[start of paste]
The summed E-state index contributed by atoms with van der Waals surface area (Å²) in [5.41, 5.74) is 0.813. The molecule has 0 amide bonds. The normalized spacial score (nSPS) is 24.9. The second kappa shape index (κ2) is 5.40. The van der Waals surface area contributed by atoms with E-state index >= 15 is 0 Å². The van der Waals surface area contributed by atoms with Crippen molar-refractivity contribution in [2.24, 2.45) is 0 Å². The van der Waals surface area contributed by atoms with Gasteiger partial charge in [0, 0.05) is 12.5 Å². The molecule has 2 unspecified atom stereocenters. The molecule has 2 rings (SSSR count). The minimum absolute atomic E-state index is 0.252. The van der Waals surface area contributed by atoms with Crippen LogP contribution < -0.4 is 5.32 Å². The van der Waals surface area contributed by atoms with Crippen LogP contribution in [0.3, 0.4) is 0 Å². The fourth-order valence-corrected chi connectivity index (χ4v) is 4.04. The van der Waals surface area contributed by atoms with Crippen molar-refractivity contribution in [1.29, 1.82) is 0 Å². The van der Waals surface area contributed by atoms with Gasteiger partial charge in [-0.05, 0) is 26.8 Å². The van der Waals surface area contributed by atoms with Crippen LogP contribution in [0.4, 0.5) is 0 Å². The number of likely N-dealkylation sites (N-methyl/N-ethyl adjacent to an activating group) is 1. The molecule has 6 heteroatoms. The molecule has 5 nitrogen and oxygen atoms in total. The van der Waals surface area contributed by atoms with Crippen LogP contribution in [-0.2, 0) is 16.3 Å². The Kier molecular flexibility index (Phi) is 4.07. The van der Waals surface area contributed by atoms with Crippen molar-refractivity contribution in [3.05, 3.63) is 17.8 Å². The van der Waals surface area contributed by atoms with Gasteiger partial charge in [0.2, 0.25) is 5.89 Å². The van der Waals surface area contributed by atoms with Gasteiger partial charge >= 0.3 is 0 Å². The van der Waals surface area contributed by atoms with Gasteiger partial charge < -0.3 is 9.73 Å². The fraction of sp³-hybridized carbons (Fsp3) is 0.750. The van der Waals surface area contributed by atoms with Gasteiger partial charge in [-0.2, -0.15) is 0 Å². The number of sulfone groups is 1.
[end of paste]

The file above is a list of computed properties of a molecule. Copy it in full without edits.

The summed E-state index contributed by atoms with van der Waals surface area (Å²) in [5.41, 5.74) is 0.813. The molecule has 0 amide bonds. The normalized spacial score (nSPS) is 24.9. The second kappa shape index (κ2) is 5.40. The van der Waals surface area contributed by atoms with E-state index >= 15 is 0 Å². The van der Waals surface area contributed by atoms with Crippen molar-refractivity contribution in [2.24, 2.45) is 0 Å². The van der Waals surface area contributed by atoms with Gasteiger partial charge in [0, 0.05) is 12.5 Å². The molecule has 2 unspecified atom stereocenters. The molecule has 2 rings (SSSR count). The minimum absolute atomic E-state index is 0.252. The van der Waals surface area contributed by atoms with Crippen LogP contribution < -0.4 is 5.32 Å². The van der Waals surface area contributed by atoms with Crippen LogP contribution in [0.3, 0.4) is 0 Å². The fourth-order valence-corrected chi connectivity index (χ4v) is 4.04. The van der Waals surface area contributed by atoms with Crippen molar-refractivity contribution in [1.29, 1.82) is 0 Å². The van der Waals surface area contributed by atoms with Gasteiger partial charge in [-0.05, 0) is 26.8 Å². The van der Waals surface area contributed by atoms with Crippen LogP contribution in [0.4, 0.5) is 0 Å². The number of likely N-dealkylation sites (N-methyl/N-ethyl adjacent to an activating group) is 1. The molecule has 6 heteroatoms. The molecule has 5 nitrogen and oxygen atoms in total. The van der Waals surface area contributed by atoms with Crippen LogP contribution in [-0.2, 0) is 16.3 Å². The Kier molecular flexibility index (Phi) is 4.07. The van der Waals surface area contributed by atoms with Crippen molar-refractivity contribution in [3.05, 3.63) is 17.8 Å². The van der Waals surface area contributed by atoms with Gasteiger partial charge in [0.2, 0.25) is 5.89 Å². The van der Waals surface area contributed by atoms with Gasteiger partial charge >= 0.3 is 0 Å². The van der Waals surface area contributed by atoms with Gasteiger partial charge < -0.3 is 9.73 Å². The fraction of sp³-hybridized carbons (Fsp3) is 0.750. The van der Waals surface area contributed by atoms with Gasteiger partial charge in [-0.2, -0.15) is 0 Å². The number of sulfone groups is 1.